Jonathan and David were the best of friends. If we look at their relative ages, which we can determine from when they both first appear in 1 Samuel, it is likely that Jonathan was up to twenty years older than David. Yet they had a healthy respect and love for each other, to the point that Jonathan was convinced that David would be the next king and not himself as next in line to the throne (you can read about this in 1 Samuel 23).
Before David lived as an outcast from Saul for several years, he and Jonathan made an oath that whichever of them survived, the other would take care of their children (1 Samuel 20). After David had reigned a number of years, he remembered Jonathan and his promise. He asked, “Is anyone still left from the family of Saul, so that I may extend kindness to him for the sake of Jonathan?” (2 Samuel 9:1 NET).
A servant named Ziba who had served Saul’s house was found and he told David that Jonathan had a son who had been crippled. The details of how this happened are recorded earlier: “Now Saul’s son Jonathan had a son who was crippled in both feet. He was five years old when the news about Saul and Jonathan arrived from Jezreel. His nurse picked him up and fled, but in her haste to get away, he fell and was injured. Mephibosheth was his name” (2 Samuel 4:4).
Mephibosheth was brought to see the king. He was now a grown man (we find in 2 Samuel 9:12 that he has a young son), but he seems to have been impoverished – he was not even in his own home (2 Samuel 9:4).
“David said to him, ‘Don’t be afraid, because I will certainly extend kindness to you for the sake of Jonathan your father. I will give back to you all the land that belonged to your grandfather Saul, and you will be a regular guest at my table.’ Then Mephibosheth bowed and said, ‘Of what importance am I, your servant, that you show regard for a dead dog like me?’” (2 Samuel 9:7-8).
Mephibosheth realized that David owed him nothing. He was the conqueror, the new king, the beginning of a new dynasty in Israel. Yet David had sought him out to make sure he was taken care of – he restored Saul’s lands to him and made Ziba his servant, to run the estate for him. And to top it all off, Mephibosheth was given a seat at David’s table – in essence, he became a part of the royal family.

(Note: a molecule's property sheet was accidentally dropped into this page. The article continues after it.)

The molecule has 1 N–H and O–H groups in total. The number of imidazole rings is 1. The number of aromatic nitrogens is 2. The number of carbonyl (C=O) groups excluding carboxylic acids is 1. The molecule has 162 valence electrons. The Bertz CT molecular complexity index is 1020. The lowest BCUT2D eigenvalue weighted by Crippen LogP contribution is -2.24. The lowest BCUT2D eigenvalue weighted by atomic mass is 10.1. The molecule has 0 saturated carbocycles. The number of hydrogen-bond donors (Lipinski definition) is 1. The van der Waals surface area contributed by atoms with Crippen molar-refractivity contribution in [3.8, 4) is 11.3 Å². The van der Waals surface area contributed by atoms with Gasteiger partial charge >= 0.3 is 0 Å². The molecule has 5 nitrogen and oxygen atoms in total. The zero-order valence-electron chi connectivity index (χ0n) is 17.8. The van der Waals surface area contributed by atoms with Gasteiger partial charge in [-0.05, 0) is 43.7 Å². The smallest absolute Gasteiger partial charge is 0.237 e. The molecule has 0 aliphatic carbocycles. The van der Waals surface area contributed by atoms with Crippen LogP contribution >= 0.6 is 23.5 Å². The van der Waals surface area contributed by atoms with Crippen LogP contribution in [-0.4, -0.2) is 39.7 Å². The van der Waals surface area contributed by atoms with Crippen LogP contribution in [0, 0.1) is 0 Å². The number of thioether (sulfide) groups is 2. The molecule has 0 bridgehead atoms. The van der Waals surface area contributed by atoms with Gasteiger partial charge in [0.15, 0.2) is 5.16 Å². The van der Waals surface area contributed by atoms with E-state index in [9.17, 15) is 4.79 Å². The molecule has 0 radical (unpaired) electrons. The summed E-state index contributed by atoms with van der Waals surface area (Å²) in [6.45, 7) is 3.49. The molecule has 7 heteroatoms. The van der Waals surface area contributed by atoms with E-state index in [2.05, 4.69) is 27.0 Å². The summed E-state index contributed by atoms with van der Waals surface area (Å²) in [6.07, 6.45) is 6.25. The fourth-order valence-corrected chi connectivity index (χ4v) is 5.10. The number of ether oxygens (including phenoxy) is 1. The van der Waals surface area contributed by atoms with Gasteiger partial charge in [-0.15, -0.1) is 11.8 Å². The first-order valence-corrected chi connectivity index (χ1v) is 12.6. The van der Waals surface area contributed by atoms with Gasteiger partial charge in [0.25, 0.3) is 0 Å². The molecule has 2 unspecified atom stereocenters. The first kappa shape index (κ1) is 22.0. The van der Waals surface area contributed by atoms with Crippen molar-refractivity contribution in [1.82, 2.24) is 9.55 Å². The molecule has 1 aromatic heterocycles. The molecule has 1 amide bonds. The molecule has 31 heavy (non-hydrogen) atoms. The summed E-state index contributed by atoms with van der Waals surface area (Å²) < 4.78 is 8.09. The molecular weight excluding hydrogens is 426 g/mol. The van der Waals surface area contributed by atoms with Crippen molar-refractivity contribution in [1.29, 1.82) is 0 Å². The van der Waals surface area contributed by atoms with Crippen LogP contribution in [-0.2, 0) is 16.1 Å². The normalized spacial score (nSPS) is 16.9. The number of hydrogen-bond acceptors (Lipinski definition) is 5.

Although it took around 20 years for David to be able to fulfill his promise, he did what he could do for Jonathan’s son.
We can learn from David in this incident. Even if we made a promise or commitment to someone years ago, and even if they have died, we need to keep our word. David did and it changed this young man’s life for the good.
We can see ourself in Mephibosheth, as well. God has given us so much. He gives us “every spiritual blessing in the heavenly realms in Christ” (Ephesians 5:3ff). And not only that, he blesses us with all the physical blessings we enjoy each day, including our life, health, families, and the list could go on. But most of all we have forgiveness through his son (Ephesians 3:7). David didn’t really owe Mephibosheth and God definitely does not owe us. But he gives us everything we enjoy.
We must never cease to give thanks to God for “the riches of his grace that he lavished on us” (Ephesians 1:7-8).
Readings for next week:
8 October – 1 Chronicles 18; Psalm 26-27
9 October – 2 Samuel 9; Psalm 28-29
10 October – 2 Samuel 10; Psalm 30
11 October – 1 Chronicles 19; Psalm 60
12 October – 2 Samuel 11; Psalm 32